The diagrammed sentence above will delight grammarians, school teachers and wordies. A wordie is a logophile, a lover of words. It is similar to foodie, gastronome for the polysyllabic among us.
On the other hand, the sentence diagram will send shivers through those who suffered in elementary school English classes.
Sentence diagramming is a visual way to identify parts of speech and understand their function: subject, verb, object and all the little intricate bits like articles and prepositions. It dissects the sentence and lays it out on vertical and horizontal lines, slashes and pedestals. It illustrates grammar.
Some people diagram sentences as a way of doodling, just splashing around with syntax. Some people diagram sentences to exercise their language skills, equivalent to working a crossword puzzle.
Over lunch, my friend Ruth and I often diagram sentences in the air for fun. We were both happy to discover a book of postcards titled “Call me Ishmael: Sentence Diagrams of Great Literary Openers” from crownpublishing.com.
Each postcard diagrams an opening sentence from a famous work of fiction by Charlotte Bronte, Franz Kafka, Virginia Woolf (as seen above) and others. One of the most complicated is the five-level opening from Jane Austen’s “Pride and Prejudice.” One of the shortest is the three-word sentence “124 was spiteful” from Toni Morrison’s “Beloved.” We have given these postcards to all our friends and family who like sentence diagramming as much as we do. In fact, I have given three myself!
Granted, grammar for play is a special taste. Some people won’t write or email me (or talk to me) for fear I will correct their grammar. Which I do. I consider it my duty to the world, much like picking up litter. How can I hear a sentence butcher objective-case third-person pronouns and let it go unbandaged?
It is a mystery to me that native speakers who have spoken English since childhood never master pronouns. The hardest ones to grasp seem to be “me, myself, him and her.” Here’s the rule: These words are not to be subjects of sentences. They are objects. Yet, there seems to be a prevalent fear of using “me” in its rightful place as the object of verbs and prepositions. So, we hear to our recoiling ears, “Give the fish to Irene and I.” Or the more tortured, “The job was taken by myself.”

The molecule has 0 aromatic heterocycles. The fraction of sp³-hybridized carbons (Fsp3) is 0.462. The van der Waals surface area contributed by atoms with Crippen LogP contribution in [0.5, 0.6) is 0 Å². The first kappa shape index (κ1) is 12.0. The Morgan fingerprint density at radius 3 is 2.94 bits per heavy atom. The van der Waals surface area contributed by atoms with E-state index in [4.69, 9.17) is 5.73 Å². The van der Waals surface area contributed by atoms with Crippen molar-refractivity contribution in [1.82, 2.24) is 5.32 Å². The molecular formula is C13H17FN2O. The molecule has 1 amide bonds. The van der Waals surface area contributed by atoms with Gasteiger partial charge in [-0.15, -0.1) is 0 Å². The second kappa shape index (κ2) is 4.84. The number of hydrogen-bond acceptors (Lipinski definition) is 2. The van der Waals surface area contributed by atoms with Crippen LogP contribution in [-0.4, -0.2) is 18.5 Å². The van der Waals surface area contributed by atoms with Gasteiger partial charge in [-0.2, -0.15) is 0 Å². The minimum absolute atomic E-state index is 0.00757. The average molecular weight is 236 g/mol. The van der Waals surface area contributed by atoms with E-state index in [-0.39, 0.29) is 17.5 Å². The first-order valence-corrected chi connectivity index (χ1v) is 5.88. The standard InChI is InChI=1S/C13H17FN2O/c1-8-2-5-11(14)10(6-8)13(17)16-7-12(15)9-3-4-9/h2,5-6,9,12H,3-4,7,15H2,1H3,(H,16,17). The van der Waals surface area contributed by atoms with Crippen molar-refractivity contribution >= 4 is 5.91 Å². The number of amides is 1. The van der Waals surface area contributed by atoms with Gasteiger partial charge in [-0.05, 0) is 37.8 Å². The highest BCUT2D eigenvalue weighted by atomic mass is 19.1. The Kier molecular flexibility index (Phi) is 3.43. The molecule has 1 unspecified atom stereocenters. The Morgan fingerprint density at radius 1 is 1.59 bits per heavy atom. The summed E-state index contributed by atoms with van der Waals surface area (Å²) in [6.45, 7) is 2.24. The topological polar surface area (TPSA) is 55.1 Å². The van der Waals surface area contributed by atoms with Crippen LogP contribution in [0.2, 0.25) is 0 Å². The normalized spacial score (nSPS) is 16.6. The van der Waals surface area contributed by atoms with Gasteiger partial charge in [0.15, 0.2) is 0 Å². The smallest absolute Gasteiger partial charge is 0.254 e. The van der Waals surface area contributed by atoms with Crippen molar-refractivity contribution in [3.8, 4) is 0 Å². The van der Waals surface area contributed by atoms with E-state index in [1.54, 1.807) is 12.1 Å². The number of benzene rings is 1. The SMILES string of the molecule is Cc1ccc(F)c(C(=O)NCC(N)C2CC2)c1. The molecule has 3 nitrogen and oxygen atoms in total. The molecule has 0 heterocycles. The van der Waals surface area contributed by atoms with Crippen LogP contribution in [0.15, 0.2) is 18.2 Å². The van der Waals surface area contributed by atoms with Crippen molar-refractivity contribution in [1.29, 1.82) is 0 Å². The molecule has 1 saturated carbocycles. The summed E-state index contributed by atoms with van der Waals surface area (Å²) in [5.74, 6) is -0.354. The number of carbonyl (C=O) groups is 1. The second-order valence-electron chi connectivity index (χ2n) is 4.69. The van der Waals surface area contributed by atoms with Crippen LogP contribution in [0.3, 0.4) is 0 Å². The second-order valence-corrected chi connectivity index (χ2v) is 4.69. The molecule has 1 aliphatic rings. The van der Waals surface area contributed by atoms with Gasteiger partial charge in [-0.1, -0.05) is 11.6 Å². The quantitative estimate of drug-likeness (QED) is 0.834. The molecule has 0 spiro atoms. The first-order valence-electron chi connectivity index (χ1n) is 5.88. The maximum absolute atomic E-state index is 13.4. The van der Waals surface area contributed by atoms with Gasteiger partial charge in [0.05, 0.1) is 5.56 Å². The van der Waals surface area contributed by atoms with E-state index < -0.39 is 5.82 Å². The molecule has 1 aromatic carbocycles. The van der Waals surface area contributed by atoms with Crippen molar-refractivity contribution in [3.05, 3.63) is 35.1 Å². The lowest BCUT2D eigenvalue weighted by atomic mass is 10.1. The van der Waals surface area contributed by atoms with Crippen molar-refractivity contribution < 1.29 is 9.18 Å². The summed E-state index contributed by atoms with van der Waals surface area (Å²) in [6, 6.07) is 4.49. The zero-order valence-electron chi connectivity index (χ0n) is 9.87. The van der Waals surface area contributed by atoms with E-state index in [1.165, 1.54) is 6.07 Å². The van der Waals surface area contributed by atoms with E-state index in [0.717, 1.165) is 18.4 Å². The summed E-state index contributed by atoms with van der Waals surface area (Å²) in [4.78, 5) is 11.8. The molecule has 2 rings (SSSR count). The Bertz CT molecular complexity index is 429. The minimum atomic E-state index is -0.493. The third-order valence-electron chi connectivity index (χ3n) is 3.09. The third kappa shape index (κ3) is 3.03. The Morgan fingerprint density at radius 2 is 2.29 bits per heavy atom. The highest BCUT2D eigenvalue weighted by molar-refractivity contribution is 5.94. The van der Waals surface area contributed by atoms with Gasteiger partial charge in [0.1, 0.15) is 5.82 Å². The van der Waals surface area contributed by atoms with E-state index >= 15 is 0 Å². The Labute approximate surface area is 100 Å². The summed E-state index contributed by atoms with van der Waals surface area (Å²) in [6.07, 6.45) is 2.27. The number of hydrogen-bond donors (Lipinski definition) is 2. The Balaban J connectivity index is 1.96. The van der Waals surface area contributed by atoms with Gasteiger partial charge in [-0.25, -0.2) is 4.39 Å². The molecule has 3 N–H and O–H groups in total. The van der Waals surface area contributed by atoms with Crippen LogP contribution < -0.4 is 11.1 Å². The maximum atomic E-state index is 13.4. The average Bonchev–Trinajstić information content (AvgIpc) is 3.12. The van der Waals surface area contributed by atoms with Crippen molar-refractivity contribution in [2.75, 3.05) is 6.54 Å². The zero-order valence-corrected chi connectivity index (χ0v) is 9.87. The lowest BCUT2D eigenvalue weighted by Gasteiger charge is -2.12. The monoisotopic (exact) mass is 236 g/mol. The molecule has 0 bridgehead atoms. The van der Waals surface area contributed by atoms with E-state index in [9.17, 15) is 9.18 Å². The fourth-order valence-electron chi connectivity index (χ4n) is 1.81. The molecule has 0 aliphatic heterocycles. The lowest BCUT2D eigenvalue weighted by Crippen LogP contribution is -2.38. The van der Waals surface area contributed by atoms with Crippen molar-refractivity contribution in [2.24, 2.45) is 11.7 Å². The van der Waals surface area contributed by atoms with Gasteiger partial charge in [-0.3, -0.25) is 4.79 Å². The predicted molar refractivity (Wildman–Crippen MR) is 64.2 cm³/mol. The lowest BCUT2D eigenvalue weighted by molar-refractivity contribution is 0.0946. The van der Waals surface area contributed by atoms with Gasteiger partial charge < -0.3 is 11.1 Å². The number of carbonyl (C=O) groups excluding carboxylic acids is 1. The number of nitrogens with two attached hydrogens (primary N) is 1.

I watched an old rerun of “The Lone Ranger” as Tonto reported, “Me heard sheriff say ...” That is the way small children speak. I thought my stepdaughter would never outgrow saying, “Me and Stephanie went ...” And yet, recently I heard the grown, happy and prosperous son of a famous musician say merrily on a TV documentary,
“Me and him ain’t going to do that no more.”
With words like blunt objects, that tortured sentence slays several rules of grammar. I grieved when I heard it: shock, anger, sadness. And yet, his meaning was clear, even to us (not we) grammar snobs. Daily, in everyday conversation and on-the-air broadcasts, we (not us) fussy grammarians weep for our dying English language.
As if pronouns were not already vexatious, now there is a new complication. “They.” The Merriam-Webster dictionary added they as a singular, nonbinary pronoun for people who do not identify as either male or female. Then the dictionary bested itself and declared they to be the Word of the Year for 2019. This award is based on the number of times the word was looked up on merriam-webster.com and its prominence in news stories.
Those of us anxious they would lead us into a grammatical quicksand, compelling us to say things like “They is the guest of honor,” can breathe easily. The nonbinary pronoun takes a plural verb, even when referring to one person. It’s like the pronoun you, that way; we don’t say “You is my best friend.”
As Patricia T. O’Conner, the author of the grammar book “Woe is I” explains, “English is not a stay-put language.”